Docker, OpenStack, EC2 and "Project Atomic" are among the leading buzzwords for Fedora Linux 21, the upcoming release of the community-developed open source operating system that serves as the basis for Red Hat's enterprise Linux platforms. Due out next month, the release is now receiving its final tweaks from developers, who have revealed further details on the cloud and virtualization innovations in the new version.
Fedora 21 will debut at a time of significant change for the Fedora world. Since last spring, the Fedora community has been working on plans to make the operating system less "boring" through the Fedora.next initiative, which will split the operating system into different "flavors" tailored to distinct use cases.
Among those flavors is a cloud-focused version that continues Fedora's focus on compatibility with services like Amazon's EC2, as well as OpenStack, according to a recent update on the platform from Joe Brockmeier. Fedora cloud "should be an excellent base for developing and deploying services and applications in private clouds like OpenStack and Apache CloudStack or a public IaaS environment like Amazon Web Services (AWS)," he wrote.
But that is not a radically new change for Fedora, which has catered to major private and public cloud platforms for a while now. The most novel part of Fedora 21 in the cloud, as Brockmeier also pointed out, will be the fruit of Project Atomic, an initiative that launched last April with the goal of creating a ready-made platform for rolling out Docker-based containizered apps.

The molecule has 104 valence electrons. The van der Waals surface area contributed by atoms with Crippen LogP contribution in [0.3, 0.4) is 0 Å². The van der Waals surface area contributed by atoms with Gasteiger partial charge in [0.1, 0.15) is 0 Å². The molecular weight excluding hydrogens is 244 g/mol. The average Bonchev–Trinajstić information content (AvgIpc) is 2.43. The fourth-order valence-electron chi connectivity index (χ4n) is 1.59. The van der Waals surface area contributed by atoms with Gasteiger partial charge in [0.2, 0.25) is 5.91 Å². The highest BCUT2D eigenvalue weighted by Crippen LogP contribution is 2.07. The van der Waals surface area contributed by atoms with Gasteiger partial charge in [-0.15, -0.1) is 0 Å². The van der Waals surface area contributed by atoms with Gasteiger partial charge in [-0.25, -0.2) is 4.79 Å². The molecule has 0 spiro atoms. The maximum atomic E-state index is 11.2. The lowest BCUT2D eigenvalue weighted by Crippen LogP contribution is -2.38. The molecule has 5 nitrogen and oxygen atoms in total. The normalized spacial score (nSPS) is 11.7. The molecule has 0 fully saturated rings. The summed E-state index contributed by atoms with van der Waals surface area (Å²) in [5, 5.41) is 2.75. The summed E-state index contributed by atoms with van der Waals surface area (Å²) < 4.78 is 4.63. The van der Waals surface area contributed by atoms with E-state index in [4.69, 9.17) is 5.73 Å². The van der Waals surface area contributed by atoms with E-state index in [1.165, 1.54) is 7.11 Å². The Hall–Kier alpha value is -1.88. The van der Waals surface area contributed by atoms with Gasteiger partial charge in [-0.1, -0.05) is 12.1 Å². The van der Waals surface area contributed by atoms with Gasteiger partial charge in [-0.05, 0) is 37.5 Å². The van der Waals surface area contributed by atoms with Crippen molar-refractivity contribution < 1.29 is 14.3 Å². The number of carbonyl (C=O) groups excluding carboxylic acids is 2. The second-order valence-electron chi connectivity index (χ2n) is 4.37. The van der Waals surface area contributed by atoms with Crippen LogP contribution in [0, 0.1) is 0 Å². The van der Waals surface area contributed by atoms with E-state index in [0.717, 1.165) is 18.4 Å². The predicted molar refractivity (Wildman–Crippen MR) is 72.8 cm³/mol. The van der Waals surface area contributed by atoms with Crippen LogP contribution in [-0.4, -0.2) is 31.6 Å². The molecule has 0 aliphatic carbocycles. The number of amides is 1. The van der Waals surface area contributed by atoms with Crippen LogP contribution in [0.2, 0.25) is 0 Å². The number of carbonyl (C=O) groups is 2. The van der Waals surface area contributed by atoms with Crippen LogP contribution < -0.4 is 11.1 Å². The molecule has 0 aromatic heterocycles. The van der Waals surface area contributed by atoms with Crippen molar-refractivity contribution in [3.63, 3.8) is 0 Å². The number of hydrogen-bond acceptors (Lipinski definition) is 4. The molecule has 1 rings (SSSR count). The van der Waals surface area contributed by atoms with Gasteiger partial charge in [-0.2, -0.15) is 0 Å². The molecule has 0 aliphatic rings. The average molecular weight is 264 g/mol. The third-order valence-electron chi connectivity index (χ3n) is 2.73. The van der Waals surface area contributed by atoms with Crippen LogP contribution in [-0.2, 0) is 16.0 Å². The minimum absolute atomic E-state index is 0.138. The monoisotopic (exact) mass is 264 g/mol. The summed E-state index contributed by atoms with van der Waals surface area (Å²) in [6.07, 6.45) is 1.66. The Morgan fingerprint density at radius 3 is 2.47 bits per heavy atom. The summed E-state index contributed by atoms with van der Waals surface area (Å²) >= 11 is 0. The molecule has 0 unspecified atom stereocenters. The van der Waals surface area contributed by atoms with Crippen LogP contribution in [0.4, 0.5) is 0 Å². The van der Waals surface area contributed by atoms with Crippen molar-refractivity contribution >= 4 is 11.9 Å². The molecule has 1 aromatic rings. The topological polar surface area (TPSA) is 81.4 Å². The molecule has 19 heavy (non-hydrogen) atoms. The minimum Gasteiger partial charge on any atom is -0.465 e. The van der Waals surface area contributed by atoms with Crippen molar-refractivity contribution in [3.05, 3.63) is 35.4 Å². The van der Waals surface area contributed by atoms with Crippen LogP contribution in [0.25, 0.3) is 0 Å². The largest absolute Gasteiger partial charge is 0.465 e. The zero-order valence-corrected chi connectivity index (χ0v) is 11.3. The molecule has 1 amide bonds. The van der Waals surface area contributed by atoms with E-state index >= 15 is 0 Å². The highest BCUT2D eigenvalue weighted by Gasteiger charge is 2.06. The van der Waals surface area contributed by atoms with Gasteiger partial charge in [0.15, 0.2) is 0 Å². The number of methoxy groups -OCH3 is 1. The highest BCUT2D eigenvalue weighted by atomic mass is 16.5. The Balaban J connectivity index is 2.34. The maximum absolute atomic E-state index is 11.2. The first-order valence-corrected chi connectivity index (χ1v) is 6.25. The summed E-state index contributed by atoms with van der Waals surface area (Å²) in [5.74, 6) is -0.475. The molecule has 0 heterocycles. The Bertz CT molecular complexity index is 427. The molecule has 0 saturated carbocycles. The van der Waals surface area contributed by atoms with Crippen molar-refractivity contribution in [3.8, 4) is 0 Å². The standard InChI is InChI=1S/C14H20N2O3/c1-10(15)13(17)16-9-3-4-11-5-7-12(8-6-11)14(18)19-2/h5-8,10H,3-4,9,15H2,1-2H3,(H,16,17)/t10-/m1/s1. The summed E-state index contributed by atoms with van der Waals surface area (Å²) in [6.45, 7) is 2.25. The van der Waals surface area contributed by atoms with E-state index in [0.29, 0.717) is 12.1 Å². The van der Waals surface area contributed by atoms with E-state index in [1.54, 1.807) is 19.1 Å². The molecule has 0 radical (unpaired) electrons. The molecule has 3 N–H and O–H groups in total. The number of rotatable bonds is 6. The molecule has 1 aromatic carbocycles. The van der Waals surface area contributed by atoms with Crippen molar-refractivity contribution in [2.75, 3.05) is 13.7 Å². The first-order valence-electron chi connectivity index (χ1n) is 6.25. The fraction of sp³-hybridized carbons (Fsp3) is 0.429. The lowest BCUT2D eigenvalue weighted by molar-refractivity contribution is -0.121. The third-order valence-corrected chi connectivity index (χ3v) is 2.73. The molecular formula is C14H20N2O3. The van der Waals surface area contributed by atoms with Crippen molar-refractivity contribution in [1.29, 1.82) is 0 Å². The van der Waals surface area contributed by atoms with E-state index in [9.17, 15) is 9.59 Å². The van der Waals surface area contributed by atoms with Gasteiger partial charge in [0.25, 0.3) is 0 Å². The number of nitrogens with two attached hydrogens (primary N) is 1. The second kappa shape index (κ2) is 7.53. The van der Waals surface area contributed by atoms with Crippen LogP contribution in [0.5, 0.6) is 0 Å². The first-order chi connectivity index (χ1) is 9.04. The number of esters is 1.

That makes Project Atomic, which currently also supports the Fedora-related Linux distribution of CentOS (and will probably eventually make it into Red Hat Enterprise Linux, too), a pretty important innovation. Docker has become massively popular as a way of deploying cloud apps (although that is only a small part of containerization's true potential, according to some parties), but no operating system platform has so far tailored itself for deploying Docker apps out-of-the-box. Fedora 21 will stand out for doing that as a result of the work of Project Atomic -- a fact made all the more significant by Canonical's recent decision to focus on an alternative to Docker in the form of LXD, making it unlikely that the Ubuntu-oriented part of the Linux world will offer the Docker-friendliness that Fedora and its cousins are implementing through Project Atomic.
Fedora 21 is currently set for release on December 9.